Gonorrhea: Causes, Symptoms, Treatment

Gonorrhea: Causes, Symptoms, Treatment
Photo source: Getty images

Sexually transmitted diseases include infectious diseases whose spread is closely linked to sexual intercourse and other sexual practices. They are transmitted by mucous secretions, blood, saliva or semen. One of the most common is gonorrhoea.


Gonorrhea is a highly contagious infectious venereal disease.

The causative agent of the disease is Neisseria gonorrhoeae, a gram-negative diplococcus. The bacterium was discovered in 1879 by Albert Neisser, a dermatovenerologist of German origin.

Sexually transmitted diseases.

Rrisk groups:

  • people with multiple sexual partners,
  • unprotected sex.

Gonorrhoea is most often transmitted directly through sexual contact, or between a woman and her baby, the disease is transmitted during childbirth. Sometimes an eye infection can also be a complication, but this occurs only in some very rare cases.

Transmission by contaminated wet towels or laundry is also rare but possible.

The first symptoms usually appear very briefly after just 2 to 5 days.

The incubation period is 2-10 days.

Table: overview of sexually transmitted diseases and their causative agents.

Sexually transmitted diseases and their agents
Disease Cause
  • Gonorrhea
  • Neisseria gonorrhoeae
  • Treponema pallidum
  • Ulcus molle – Chancroid
  • Haemophilus ducreyi
  • Granuloma inguinale – Donovanosis
  • Calymmatobacterium granulomatis
  • Chlamydia trachomatis
  • Mycoplasma
  • Mycoplazma hominisM. genitalium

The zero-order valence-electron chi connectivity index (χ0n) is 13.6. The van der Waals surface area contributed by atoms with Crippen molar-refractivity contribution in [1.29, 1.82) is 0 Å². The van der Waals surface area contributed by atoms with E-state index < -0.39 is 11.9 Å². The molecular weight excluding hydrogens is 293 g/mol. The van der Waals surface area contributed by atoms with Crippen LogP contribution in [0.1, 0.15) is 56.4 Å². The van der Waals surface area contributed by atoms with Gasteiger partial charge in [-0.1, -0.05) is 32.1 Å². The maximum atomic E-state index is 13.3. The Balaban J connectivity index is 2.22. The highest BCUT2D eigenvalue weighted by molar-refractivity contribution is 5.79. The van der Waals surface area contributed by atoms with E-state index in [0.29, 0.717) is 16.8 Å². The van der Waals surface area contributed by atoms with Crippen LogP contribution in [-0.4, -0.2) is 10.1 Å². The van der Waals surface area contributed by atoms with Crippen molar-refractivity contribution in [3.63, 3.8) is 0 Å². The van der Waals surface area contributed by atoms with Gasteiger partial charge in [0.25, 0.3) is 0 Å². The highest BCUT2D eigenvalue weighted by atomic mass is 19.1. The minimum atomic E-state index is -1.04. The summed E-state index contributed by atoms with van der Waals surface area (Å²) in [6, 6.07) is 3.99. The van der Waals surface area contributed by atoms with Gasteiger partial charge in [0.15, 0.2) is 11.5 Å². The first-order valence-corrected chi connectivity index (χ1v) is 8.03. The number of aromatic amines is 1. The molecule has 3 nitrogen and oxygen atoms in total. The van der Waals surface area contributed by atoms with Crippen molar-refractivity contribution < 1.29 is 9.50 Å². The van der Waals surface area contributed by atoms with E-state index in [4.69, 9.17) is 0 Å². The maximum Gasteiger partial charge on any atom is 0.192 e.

• Ureaplasma
  • Ureaplasma urealyticum
  • Human Immunodeficiency Virus
  • Viral hepatitis B
  • Virus hepatitidy B
  • Genital herpes
  • Genital warts
  • Water warts
  • Molluscum contagiosum virus MCV
  • Candida albicans
  • Pthirus pubis
  • Sarcoptes scabiei
  • Trichomonad vulvovaginitis
  • Trichomonas vaginalis
Neisseria gonorrhoeae, gram-negative diplococcus.
Neisseria gonorrhoeae, gram-negative diplococcus. Photo source: Getty Images.


The disease is transmitted not only by conventional but also by oral sex and thus affects, for example, the nasopharynx or the mucous membrane of the anus and can also be found in the throat and mouth.

Susceptibility is general, overcoming the disease does not leave immunity.

The disease is globally widespread. It affects both sexes without distinction of age, with a higher prevalence in the sexually active part of the population. 

Gonorrhea affects about 0.8% of women and 0.6% of men. An estimated 33 to 106 million new cases occur each year, out of the 498 million new cases of curable STI – which also includes syphilis, chlamydia, and trichomoniasis. Infections in women most commonly occur when they are young adults. In 2015, it caused about 700 deaths.Descriptions of the disease date back to before the Common Era within the Old Testament. The current name was first used by the Greek physician Galen before 200 AD who referred to it as "an unwanted discharge of semen". Source: Gonorrhea - Wikipedia

Gonococcal infection affects men and younger people more often.

In the long term, the highest prevalence is in the age group of 25-34 years and 15-24 years.


Sometimes an asymptomatic course can also be observed, but this occurs in a minority of cases.

Although gonorrhoea has very little chance of spreading throughout the body, it usually rapidly reduces a person's quality of life, especially because it is an inflammation with purulent discharge, especially from the urinary tract.

It is very often associated with other venereal diseases.

In men, it mostly affects the urethra, sometimes the infection spreads to the prostate.

It manifests as a purulent discharge from the urethra - penis, a burning sensations when urinating, frequent urination or difficulty holding urine, tension or pain in the testicles. A rash appears on the head of the penis. About 10% of men have no symptoms.

In women, the symptoms of gonorrhoea tend to be less pronounced. They are manifested as vaginal discharge, pain during intercourse, pain in the lower abdomen, in some cases bleeding with varying intensity.

The finding is also on the cervix or other parts of the female reproductive system. It can also lead to the formation of intra-abdominal adhesions and subsequent sterility and chronic pelvic pain. Up to half of infected women have no symptoms.